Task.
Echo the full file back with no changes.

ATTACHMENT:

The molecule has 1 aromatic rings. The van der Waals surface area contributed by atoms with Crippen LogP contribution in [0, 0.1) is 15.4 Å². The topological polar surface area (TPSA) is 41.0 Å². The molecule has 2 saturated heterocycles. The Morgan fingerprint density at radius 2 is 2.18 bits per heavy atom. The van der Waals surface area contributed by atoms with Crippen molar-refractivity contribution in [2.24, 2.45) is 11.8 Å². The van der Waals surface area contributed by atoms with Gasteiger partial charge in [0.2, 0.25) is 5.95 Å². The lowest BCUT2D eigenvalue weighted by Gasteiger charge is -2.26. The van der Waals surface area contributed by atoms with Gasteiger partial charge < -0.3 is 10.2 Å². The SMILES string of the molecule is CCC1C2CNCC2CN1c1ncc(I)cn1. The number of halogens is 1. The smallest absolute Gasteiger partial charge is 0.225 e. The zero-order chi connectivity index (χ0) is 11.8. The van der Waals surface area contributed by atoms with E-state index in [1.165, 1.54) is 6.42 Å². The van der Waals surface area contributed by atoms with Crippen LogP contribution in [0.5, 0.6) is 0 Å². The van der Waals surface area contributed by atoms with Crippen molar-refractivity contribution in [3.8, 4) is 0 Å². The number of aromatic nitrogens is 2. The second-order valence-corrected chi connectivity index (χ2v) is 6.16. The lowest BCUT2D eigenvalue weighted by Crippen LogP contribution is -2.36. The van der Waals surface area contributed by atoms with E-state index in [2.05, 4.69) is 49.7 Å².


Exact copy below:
The molecule has 1 aromatic rings. The van der Waals surface area contributed by atoms with Crippen LogP contribution in [0, 0.1) is 15.4 Å². The topological polar surface area (TPSA) is 41.0 Å². The molecule has 2 saturated heterocycles. The Morgan fingerprint density at radius 2 is 2.18 bits per heavy atom. The van der Waals surface area contributed by atoms with Crippen molar-refractivity contribution in [2.24, 2.45) is 11.8 Å². The van der Waals surface area contributed by atoms with Gasteiger partial charge in [0.2, 0.25) is 5.95 Å². The lowest BCUT2D eigenvalue weighted by Gasteiger charge is -2.26. The van der Waals surface area contributed by atoms with Gasteiger partial charge < -0.3 is 10.2 Å². The SMILES string of the molecule is CCC1C2CNCC2CN1c1ncc(I)cn1. The number of halogens is 1. The smallest absolute Gasteiger partial charge is 0.225 e. The zero-order chi connectivity index (χ0) is 11.8. The van der Waals surface area contributed by atoms with E-state index in [1.165, 1.54) is 6.42 Å². The van der Waals surface area contributed by atoms with Crippen LogP contribution in [0.5, 0.6) is 0 Å². The van der Waals surface area contributed by atoms with Crippen molar-refractivity contribution in [3.8, 4) is 0 Å². The number of aromatic nitrogens is 2. The second-order valence-corrected chi connectivity index (χ2v) is 6.16. The lowest BCUT2D eigenvalue weighted by Crippen LogP contribution is -2.36. The van der Waals surface area contributed by atoms with E-state index in [2.05, 4.69) is 49.7 Å².